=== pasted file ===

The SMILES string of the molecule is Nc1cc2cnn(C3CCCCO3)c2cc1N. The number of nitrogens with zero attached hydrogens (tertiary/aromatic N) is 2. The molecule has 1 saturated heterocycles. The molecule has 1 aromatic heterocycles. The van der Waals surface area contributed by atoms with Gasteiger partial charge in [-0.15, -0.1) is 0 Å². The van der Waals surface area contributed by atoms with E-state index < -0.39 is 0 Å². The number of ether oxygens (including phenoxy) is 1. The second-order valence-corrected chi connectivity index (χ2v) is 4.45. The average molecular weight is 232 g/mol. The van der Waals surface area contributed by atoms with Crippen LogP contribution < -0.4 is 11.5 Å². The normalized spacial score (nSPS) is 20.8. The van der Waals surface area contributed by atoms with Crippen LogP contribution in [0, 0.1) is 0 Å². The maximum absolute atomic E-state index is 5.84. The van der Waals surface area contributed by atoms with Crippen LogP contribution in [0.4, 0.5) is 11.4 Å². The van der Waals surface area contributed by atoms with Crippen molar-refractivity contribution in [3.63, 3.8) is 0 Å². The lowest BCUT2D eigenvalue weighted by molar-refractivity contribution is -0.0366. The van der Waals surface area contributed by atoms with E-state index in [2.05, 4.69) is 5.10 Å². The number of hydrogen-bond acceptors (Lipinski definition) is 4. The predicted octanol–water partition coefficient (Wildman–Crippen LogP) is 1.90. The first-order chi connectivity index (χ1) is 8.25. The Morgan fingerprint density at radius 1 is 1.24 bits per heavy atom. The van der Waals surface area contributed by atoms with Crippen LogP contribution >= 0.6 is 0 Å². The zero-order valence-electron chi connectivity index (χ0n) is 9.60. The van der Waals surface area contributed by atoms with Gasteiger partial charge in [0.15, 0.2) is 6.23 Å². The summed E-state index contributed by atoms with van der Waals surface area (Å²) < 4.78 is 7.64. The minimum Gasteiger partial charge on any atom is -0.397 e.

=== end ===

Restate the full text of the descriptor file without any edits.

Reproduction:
The SMILES string of the molecule is Nc1cc2cnn(C3CCCCO3)c2cc1N. The number of nitrogens with zero attached hydrogens (tertiary/aromatic N) is 2. The molecule has 1 saturated heterocycles. The molecule has 1 aromatic heterocycles. The van der Waals surface area contributed by atoms with Gasteiger partial charge in [-0.15, -0.1) is 0 Å². The van der Waals surface area contributed by atoms with E-state index < -0.39 is 0 Å². The number of ether oxygens (including phenoxy) is 1. The second-order valence-corrected chi connectivity index (χ2v) is 4.45. The average molecular weight is 232 g/mol. The van der Waals surface area contributed by atoms with Crippen LogP contribution < -0.4 is 11.5 Å². The normalized spacial score (nSPS) is 20.8. The van der Waals surface area contributed by atoms with Crippen LogP contribution in [0, 0.1) is 0 Å². The maximum absolute atomic E-state index is 5.84. The van der Waals surface area contributed by atoms with Crippen LogP contribution in [0.4, 0.5) is 11.4 Å². The van der Waals surface area contributed by atoms with Crippen molar-refractivity contribution in [3.63, 3.8) is 0 Å². The lowest BCUT2D eigenvalue weighted by molar-refractivity contribution is -0.0366. The van der Waals surface area contributed by atoms with E-state index in [2.05, 4.69) is 5.10 Å². The number of hydrogen-bond acceptors (Lipinski definition) is 4. The predicted octanol–water partition coefficient (Wildman–Crippen LogP) is 1.90. The first-order chi connectivity index (χ1) is 8.25. The Morgan fingerprint density at radius 1 is 1.24 bits per heavy atom. The van der Waals surface area contributed by atoms with Crippen LogP contribution >= 0.6 is 0 Å². The zero-order valence-electron chi connectivity index (χ0n) is 9.60. The van der Waals surface area contributed by atoms with Gasteiger partial charge in [0.15, 0.2) is 6.23 Å². The summed E-state index contributed by atoms with van der Waals surface area (Å²) < 4.78 is 7.64. The minimum Gasteiger partial charge on any atom is -0.397 e.